Rabbi Eric Yanoff | Special to WJW
This week’s Torah portion is Acharei Mot, Leviticus 16:1-18:30.
Is there really an “after” in this life?
Certainly, rabbinic Judaism gives us multiple models and metaphors for an afterlife, but in this life, how do we structure the time after a difficult moment?
Given our collective experiences over the past 2-plus years of pandemic, I find myself newly troubled by the name, the first key words, of this week’s Torah portion, Parshat Acharei Mot. We begin: “God spoke to Moses after the death (acharei mot) of Aaron’s sons, who died when they drew too close to the Divine Presence …” (Vayyikra 16:1).
For millennia, rabbis and other scholars have tried to explain Aaron’s sons’ sudden, tragic and mysterious death, which is described in more detail back in Chapter 10 of the Book of Leviticus. Here, the allusion seems almost heartless in its passing, breezy mention — as if to say, “Now, where were we? Ah yes, you know, right after this unspeakable, unimaginable loss, we’re back to business with the laws …”
As with so many of our modern media, it can be difficult to read tone into certain sections of the Torah — but here, I worry that the words “acharei mot” (after the death) feel like little more than a reference point, a calibration — itself not so important, except in its role to keep us on track. Perhaps even more unfeeling is the first reminder given to Aaron, via Moses, that he should be more careful and less flippant than his sons when he approaches the Divine Presence.
Might Aaron hear this as “they should have known better, don’t you make the same mistake,” a warning that in some way rationalizes the loss in a time when it is still “acharei” — just after, still raw? Is such an admonition even necessary? Wouldn’t Aaron be instinctively reluctant to get too close to God after this shocking trauma? (Indeed, he is hesitant to resume his priestly duties, as we read at the end of Chapter 10 of Leviticus.)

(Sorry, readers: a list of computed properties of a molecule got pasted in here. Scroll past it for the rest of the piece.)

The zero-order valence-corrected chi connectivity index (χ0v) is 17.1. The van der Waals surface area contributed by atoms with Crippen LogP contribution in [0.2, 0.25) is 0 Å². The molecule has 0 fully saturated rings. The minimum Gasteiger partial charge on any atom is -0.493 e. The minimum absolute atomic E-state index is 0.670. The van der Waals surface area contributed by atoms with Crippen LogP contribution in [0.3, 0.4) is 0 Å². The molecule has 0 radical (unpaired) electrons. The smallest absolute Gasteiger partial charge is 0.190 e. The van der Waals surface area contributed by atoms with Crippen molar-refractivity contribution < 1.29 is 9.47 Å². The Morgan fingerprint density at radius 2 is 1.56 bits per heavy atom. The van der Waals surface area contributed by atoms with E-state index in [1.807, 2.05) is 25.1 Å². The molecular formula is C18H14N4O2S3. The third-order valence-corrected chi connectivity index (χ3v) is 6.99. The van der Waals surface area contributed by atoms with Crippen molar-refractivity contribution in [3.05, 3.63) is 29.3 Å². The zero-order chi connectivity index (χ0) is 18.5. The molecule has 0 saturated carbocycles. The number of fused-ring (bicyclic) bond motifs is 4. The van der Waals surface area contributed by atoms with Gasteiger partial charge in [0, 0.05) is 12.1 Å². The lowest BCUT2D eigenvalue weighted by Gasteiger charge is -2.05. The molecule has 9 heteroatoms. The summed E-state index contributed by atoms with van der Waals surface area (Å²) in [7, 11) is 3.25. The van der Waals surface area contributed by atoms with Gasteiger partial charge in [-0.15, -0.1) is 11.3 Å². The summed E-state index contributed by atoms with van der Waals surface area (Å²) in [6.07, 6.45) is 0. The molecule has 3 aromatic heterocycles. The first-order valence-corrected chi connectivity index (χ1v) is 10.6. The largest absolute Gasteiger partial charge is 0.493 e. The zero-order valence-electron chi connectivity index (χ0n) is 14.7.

And given that the next laws in our parshah are about national and personal atonement rituals for the priesthood, might Aaron hear that as God and his brother Moses ascribing blame to Aaron’s loss?
Regardless of whether Aaron’s sons Nadav and Avihu “deserved” their punishment of death (and given the rabbis’ struggle over the centuries to explain or justify that shocking moment, I’d say that’s an unsettled question!), the follow-up words of acharei mot six chapters later, feel too cursory. Immediately in the wake of the loss, Aaron is struck speechless with the pain of loss (10:3). Just a few weeks later in our reading, and just six chapters in the Torah text, is he really recovered, to the point that he feels it is “after” such a trauma?
It may be true that both cataclysmic and pinnacle moments can serve as key markers in our lives. But when we mention such moments, they are not just reference points. As with a Yizkor service or a yahrzeit, we return to purposefully, mournfully reflect on these moments, to their emotional tugs on our hearts. It feels too cavalier to simply state, factually, “this was after one of the worst, most unexpected, most traumatic moments of your life.”
As a rabbi, present with people working through different stages of grief, including the cyclical return to that loss through memorializing, I have come to appreciate the maxim that, in our healthiest psychological selves, we do not just get past a heartbreak; we go through a heartbreak.
Let us, incrementally emerge from this time of pandemic — far from triumphant, but weary and weathered by loss — both the loss of life and the social-emotional toll that continues to affect us in varying degrees. We are far from acharei.
Rabbi Eric Yanoff is a rabbi of Adath Israel in Merion Station, Pa.